Directed By: Cathy Malkasian, Jeff McGrath
Starring: Tim Curry, Rupert Everett, Flea
Tag line: "This Could Be The Beginning Of A Beautiful Adventure"
Trivia: This film was nominated for an Academy Award for Best Song, for "Father and Daughter" by Paul Simon
Starting in the late '90s, the U.S. cable TV network Nickelodeon, which offers programming geared specifically towards kids, tried building a few feature films around their more popular animated shows. The results were mixed; 1998’s The Rugrats Movie was fun, as was its sequel, Rugrats in Paris, whereas 2002's Hey Arnold! The Movie was a dismal failure. But '02 also saw the release of The Wild Thornberrys Movie, and unlike its predecessors, the show itself featured a storyline that translated perfectly to the big screen.
For those unfamiliar with the series, The Wild Thornberrys followed the adventures of a young girl named Eliza Thornberry (voiced by Lacey Chabert), who, along with her family, lived in a souped-up RV. See, her father, Nigel (Tim Curry) hosted a television nature program, which was filmed and edited by his wife (and Eliza’s mother), Marianne (Jodi Carlisle). As you can imagine, their profession took them all over the world, visiting many exotic locales. Eliza’s older sister, Debbie (Danielle Harris), didn’t really enjoy life on the go, and wished the family would leave the wilderness behind and move back to civilization. Of course, if they did, they’d have had to figure out what to do with Donnie (voiced by Flea), a boy they found living in the wild and adopted as their own. Needless to say, Donnie, with his unkempt hair and untamed personality, would have probably stood out in a suburban setting.
Besides, Eliza possessed a very special gift that would’ve gone to waste in polite society. Due to her undying love for all creatures furry and small (as well as scary and big), a kindly Shaman empowered her with the ability to communicate with animals, allowing her to talk to rabbits, lions, and her new best friend, a chimp named Darwin (Tom Kane). There was, however, one condition: if Eliza told anyone about this “gift” of hers, she’d lose it forever!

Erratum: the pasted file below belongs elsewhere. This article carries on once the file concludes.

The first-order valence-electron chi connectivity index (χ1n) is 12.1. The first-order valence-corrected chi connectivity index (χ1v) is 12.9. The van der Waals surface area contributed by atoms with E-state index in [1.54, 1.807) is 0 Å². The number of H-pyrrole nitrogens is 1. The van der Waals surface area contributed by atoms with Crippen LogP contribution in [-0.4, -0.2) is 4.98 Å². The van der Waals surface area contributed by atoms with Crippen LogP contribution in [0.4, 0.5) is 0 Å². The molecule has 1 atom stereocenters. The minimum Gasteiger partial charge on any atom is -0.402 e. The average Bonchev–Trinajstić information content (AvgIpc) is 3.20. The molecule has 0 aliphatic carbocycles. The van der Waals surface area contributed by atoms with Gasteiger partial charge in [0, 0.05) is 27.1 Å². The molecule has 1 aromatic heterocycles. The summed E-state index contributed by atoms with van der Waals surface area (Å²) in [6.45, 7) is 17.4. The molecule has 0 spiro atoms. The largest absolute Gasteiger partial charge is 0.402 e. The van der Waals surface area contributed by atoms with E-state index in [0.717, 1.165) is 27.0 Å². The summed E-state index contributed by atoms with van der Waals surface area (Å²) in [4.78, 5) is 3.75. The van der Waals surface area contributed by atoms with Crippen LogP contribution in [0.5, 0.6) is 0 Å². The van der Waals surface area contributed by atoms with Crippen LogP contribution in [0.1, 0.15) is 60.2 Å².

That’s the show; now on to the movie, which opens in the wilds of Africa. One morning, as Eliza is playing with some baby cheetahs, one of the cubs is snatched up by poachers. Eliza tries desperately to save her young friend, but to no avail. What’s more, the danger she puts herself in attempting to rescue the cheetah shocks her parents, as well as her grandmother, Cordelia Thornberry (Lynn Redgrave), who’s visiting from England. Worried for her granddaughter’s safety, Cordelia recommends that she take Eliza home with her. Nigel and Marianne reluctantly agree, and as a result, Eliza is packed off to the UK and enrolled in one of the country’s finest boarding schools. Yet try as she might, Eliza can’t stop thinking about her cheetah friend. So, with the help of her snobbish roommate, she runs away from school and heads for the nearest port. Once back in Africa, Eliza meets explorers Sloan and Bree Blackburn (Rupert Everett and Marisa Tomei), who claim to love nature just as much as she does. But… do they?
The Wild Thornberrys Movie is jam-packed with adventure, something most kids will likely enjoy, and while portions of it may be a bit juvenile for their parents, the majority of the film is quite engaging even for older audiences. Also, unlike some of Nickelodeon’s previous efforts, The Wild Thornberrys Movie actually looks like a theatrical motion picture; the animation is a step up from what was featured on the TV show, and is more in line with the company’s early Rugrats entries. Finally, its story, about poachers killing animals for profit, is good for a lesson or two.
While not the best animated film ever made, The Wild Thornberrys Movie is certainly better than your average cartoon fare.